Patients were randomized to receive IHMs or placebos; standardized concomitant care was administered in both groups. The Oswestry low back pain and disability questionnaire (ODQ) was used as the primary outcome measure; the Roland-Morris questionnaire (RMQ) and the short form of the McGill pain questionnaire (SF-MPQ) served as secondary outcome measures. They were measured at baseline and every month for 3 months. Intention-to-treat analyses (ITT) were used to detect any inter-group differences using two-way repeated measures analysis of variance models overall and by unpaired t-tests at different time points.

Enrolment was stopped prematurely because of time restrictions; 55 patients had been randomized (verum: 28; control: 27); 49 could be analyzed by ITT (verum: 26; control: 23).

The results are as follows:

  • Inter-group differences in ODQ (F 1, 47 = 0.001, p = 0.977), RMQ (F 1, 47 = 0.190, p = 0.665) and SF-MPQ total score (F 1, 47 = 3.183, p = 0.081) at 3 months were not statistically significant.
  • SF-MPQ total score after 2 months (p = 0.030) revealed an inter-group statistical significance, favoring IHMs against placebos.
  • Some of the SF-MPQ sub-scales at different time points were also statistically significant: e.g., the SF-MPQ average pain score after 2 months (p = 0.002) and 3 months (p = 0.007).
  • Rhus Toxicodendron, Sulphur, and Pulsatilla nigricans were the most frequently indicated medicines.

The authors concluded that owing to failure in detecting a statistically significant effect for the primary outcome and in recruiting a sufficient number of participants, our trial remained inconclusive.

Now that I (and hopefully you too) have recovered from laughing out loud, let me point out why this paper had me in stitches:

  • The trial was aborted not because of a “time limit” but because of slow recruitment, I presume. The question is why were not more patients volunteering? Low back pain with LS is extremely common. Could it be that patients know only too well that homeopathy does not help with low back pain?
  • If a trial gets aborted because of very low patient numbers, it is probably best not to publish it or at least not to evaluate its results at all.
  • If the researchers insist on publishing it, their paper should focus on the reason why it did not succeed so that others can learn from their experience by avoiding their mistakes.
  • However, once the researchers do run statistical tests, they should be honest and conclude clearly that, because the primary outcome measure showed no inter-group difference, the study failed to demonstrate that the treatment is effective.
  • The trial did not “remain inconclusive”; it was squarely negative.
  • The editor of the journal HOMEOPATHY should know better than to publish such nonsense.

A final thought: is it perhaps the ultimate proof of homeopathy’s ‘like cures like’ assumption to use sound science (i.e. an RCT), submit it to the homeopathic process of endless dilutions and succussions, and – BINGO – generate utter nonsense?

The McTimoney College of Chiropractic just announced that it has established a new four-year program in veterinary chiropractic for college students:

It means that those without a prior degree can undertake the training and education necessary to enter this coveted career. To date, animal chiropractors were required to have a prior qualification in human chiropractic or a degree in the relevant sciences.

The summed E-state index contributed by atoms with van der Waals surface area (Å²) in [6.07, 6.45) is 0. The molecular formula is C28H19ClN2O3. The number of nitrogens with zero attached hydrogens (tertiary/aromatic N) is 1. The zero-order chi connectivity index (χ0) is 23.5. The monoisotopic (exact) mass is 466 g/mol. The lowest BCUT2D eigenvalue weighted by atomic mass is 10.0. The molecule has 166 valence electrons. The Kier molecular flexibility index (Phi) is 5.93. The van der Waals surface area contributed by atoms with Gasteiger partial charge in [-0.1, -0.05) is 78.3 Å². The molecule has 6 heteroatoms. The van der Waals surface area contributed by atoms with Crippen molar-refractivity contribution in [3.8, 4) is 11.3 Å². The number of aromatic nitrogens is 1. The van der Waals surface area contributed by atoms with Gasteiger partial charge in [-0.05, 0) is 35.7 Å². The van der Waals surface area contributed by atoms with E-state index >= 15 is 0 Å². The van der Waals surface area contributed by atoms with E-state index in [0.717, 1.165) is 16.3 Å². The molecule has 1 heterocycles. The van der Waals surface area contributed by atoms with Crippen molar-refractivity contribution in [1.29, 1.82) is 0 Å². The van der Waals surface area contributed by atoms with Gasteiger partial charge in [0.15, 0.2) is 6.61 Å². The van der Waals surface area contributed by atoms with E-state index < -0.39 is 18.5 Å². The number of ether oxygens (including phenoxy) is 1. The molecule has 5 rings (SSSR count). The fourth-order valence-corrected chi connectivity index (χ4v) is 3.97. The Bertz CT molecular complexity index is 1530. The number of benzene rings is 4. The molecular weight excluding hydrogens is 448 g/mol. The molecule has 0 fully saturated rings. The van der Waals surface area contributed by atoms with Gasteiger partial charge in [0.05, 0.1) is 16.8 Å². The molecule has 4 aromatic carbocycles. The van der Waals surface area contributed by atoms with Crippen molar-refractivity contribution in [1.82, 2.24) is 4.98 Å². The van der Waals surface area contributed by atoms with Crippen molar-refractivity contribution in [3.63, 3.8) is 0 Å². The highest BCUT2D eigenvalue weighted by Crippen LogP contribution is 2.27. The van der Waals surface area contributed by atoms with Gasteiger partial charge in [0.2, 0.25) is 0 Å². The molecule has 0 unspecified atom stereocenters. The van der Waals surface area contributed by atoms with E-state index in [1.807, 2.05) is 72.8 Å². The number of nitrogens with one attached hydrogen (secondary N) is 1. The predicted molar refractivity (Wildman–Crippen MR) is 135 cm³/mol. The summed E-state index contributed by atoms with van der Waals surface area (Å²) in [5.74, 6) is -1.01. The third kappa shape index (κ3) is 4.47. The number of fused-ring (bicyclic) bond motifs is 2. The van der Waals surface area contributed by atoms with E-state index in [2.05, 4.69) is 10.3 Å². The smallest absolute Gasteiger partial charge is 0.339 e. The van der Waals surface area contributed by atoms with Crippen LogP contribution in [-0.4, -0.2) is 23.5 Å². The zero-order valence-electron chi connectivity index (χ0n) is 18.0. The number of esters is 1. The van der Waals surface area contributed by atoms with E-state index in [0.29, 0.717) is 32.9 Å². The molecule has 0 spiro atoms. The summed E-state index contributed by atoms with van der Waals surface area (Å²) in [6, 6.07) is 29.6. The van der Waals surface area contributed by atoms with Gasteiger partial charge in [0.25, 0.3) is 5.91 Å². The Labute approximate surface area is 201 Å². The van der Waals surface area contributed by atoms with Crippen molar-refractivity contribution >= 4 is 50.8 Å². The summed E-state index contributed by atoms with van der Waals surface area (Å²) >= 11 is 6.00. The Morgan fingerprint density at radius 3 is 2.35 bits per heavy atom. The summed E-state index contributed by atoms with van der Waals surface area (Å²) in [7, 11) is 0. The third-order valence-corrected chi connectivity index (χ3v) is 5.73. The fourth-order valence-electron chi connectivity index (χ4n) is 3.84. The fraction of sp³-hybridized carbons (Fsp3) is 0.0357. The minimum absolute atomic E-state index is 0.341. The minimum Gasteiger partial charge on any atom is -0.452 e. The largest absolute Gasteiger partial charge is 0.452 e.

Applications for the new program are being accepted from September 2023. Students will attend Abingdon-based University, Oxford, and a variety of practical locations, enabling the development of academic knowledge and the application of practical skills together . Modules include anatomy and physiology, veterinary science, practice and professionalism, and clinical skills, with a research dissertation running over the four-year course.

University director Christina Cunliffe said the new program was an exciting step in the development of chiropractic care for animals.

“Building on our decades of experience graduating confident, competent, and highly-skilled animal chiropractors, now is the time to open up this exciting career opportunity to college students.”

For the past 50 years, McTimoney College of Chiropractic has been training and educating human chiropractors to the highest regulatory standards. Over the past 20 years, animal chiropractic has developed to meet the requirements for this gentle, holistic treatment in the veterinary world.

Prospective students are invited to a Open House at McTimoney College of Chiropractic in Abingdon on February 16.

McTimoney Chiropractic for Animals identifies areas of stiffness, asymmetry, and poor range of motion within the skeletal system, particularly the spine and pelvis. This affects the muscles that surround these structures, as well as the nerve impulses that pass from the central nervous system to the periphery of the body. The adjustments are very light and fast, stimulating an instant response in the affected soft tissues and joints, promoting relaxation of muscle spasms, improving nerve function, and helping the skeletal structure regain better symmetry and movement again.

In many cases, animals suffer from underlying conditions such as arthritic changes or degenerative diseases that force them to compensate in their posture and movement in an attempt to remain comfortable. However, these offsets become increasingly entrenched and can be painful or uncomfortable, requiring chiropractic care to provide some relief. In other cases, the animals are working hard or competing and as such accumulate tension and asymmetries due to the demands of their work. Once again, chiropractic care helps relieve pain and promote performance, whether it’s faster speeds over hurdles for racehorses and events, better jumping style in showjumpers, or more extravagant movements for dressage stars.